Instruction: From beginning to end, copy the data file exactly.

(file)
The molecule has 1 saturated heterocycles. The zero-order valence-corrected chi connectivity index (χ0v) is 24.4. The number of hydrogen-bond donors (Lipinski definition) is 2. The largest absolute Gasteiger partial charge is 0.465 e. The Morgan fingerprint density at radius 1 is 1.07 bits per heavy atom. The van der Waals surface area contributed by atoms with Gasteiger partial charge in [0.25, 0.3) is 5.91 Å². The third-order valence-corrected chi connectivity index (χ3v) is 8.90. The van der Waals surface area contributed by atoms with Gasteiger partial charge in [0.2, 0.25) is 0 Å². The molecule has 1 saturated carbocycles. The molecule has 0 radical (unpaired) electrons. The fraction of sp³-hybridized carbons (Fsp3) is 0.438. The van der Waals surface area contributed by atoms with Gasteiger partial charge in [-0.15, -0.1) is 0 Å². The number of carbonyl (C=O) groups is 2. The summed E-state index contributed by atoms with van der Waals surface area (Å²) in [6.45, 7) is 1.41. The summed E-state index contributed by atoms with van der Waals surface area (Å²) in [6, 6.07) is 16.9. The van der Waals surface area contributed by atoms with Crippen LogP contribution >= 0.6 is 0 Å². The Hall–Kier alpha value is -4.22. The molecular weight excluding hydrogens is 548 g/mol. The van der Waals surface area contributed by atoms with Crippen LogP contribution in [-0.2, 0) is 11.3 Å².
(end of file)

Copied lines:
The molecule has 1 saturated heterocycles. The zero-order valence-corrected chi connectivity index (χ0v) is 24.4. The number of hydrogen-bond donors (Lipinski definition) is 2. The largest absolute Gasteiger partial charge is 0.465 e. The Morgan fingerprint density at radius 1 is 1.07 bits per heavy atom. The van der Waals surface area contributed by atoms with Gasteiger partial charge in [0.25, 0.3) is 5.91 Å². The third-order valence-corrected chi connectivity index (χ3v) is 8.90. The van der Waals surface area contributed by atoms with Gasteiger partial charge in [0.2, 0.25) is 0 Å². The molecule has 1 saturated carbocycles. The molecule has 0 radical (unpaired) electrons. The fraction of sp³-hybridized carbons (Fsp3) is 0.438. The van der Waals surface area contributed by atoms with Gasteiger partial charge in [-0.15, -0.1) is 0 Å². The number of carbonyl (C=O) groups is 2. The summed E-state index contributed by atoms with van der Waals surface area (Å²) in [6.45, 7) is 1.41. The summed E-state index contributed by atoms with van der Waals surface area (Å²) in [6, 6.07) is 16.9. The van der Waals surface area contributed by atoms with Crippen LogP contribution >= 0.6 is 0 Å². The Hall–Kier alpha value is -4.22. The molecular weight excluding hydrogens is 548 g/mol. The van der Waals surface area contributed by atoms with Crippen LogP contribution in [-0.2, 0) is 11.3 Å².